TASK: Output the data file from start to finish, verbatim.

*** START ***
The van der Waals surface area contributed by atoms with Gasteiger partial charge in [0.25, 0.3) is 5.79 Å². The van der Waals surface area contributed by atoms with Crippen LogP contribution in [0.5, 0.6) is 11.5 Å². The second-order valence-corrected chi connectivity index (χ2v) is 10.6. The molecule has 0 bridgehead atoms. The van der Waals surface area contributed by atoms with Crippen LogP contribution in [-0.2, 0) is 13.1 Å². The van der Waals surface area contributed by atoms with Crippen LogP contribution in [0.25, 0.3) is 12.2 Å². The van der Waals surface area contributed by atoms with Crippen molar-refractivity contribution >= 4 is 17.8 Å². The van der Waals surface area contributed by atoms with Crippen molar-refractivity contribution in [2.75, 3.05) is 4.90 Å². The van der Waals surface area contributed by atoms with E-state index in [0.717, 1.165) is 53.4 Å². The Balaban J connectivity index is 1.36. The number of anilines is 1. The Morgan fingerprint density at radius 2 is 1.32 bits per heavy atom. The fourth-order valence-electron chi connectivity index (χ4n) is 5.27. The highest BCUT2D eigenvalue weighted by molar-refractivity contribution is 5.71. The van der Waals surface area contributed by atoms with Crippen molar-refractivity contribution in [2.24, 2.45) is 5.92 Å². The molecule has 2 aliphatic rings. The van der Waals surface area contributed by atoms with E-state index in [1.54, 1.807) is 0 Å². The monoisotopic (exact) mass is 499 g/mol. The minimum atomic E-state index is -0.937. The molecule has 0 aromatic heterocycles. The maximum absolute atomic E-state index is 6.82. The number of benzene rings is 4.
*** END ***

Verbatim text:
The van der Waals surface area contributed by atoms with Gasteiger partial charge in [0.25, 0.3) is 5.79 Å². The van der Waals surface area contributed by atoms with Crippen LogP contribution in [0.5, 0.6) is 11.5 Å². The second-order valence-corrected chi connectivity index (χ2v) is 10.6. The molecule has 0 bridgehead atoms. The van der Waals surface area contributed by atoms with Crippen LogP contribution in [-0.2, 0) is 13.1 Å². The van der Waals surface area contributed by atoms with Crippen LogP contribution in [0.25, 0.3) is 12.2 Å². The van der Waals surface area contributed by atoms with Crippen molar-refractivity contribution >= 4 is 17.8 Å². The van der Waals surface area contributed by atoms with Crippen molar-refractivity contribution in [2.75, 3.05) is 4.90 Å². The van der Waals surface area contributed by atoms with E-state index in [0.717, 1.165) is 53.4 Å². The Balaban J connectivity index is 1.36. The number of anilines is 1. The Morgan fingerprint density at radius 2 is 1.32 bits per heavy atom. The fourth-order valence-electron chi connectivity index (χ4n) is 5.27. The highest BCUT2D eigenvalue weighted by molar-refractivity contribution is 5.71. The van der Waals surface area contributed by atoms with Crippen molar-refractivity contribution in [2.24, 2.45) is 5.92 Å². The molecule has 2 aliphatic rings. The van der Waals surface area contributed by atoms with E-state index in [1.54, 1.807) is 0 Å². The monoisotopic (exact) mass is 499 g/mol. The minimum atomic E-state index is -0.937. The molecule has 0 aromatic heterocycles. The maximum absolute atomic E-state index is 6.82. The number of benzene rings is 4.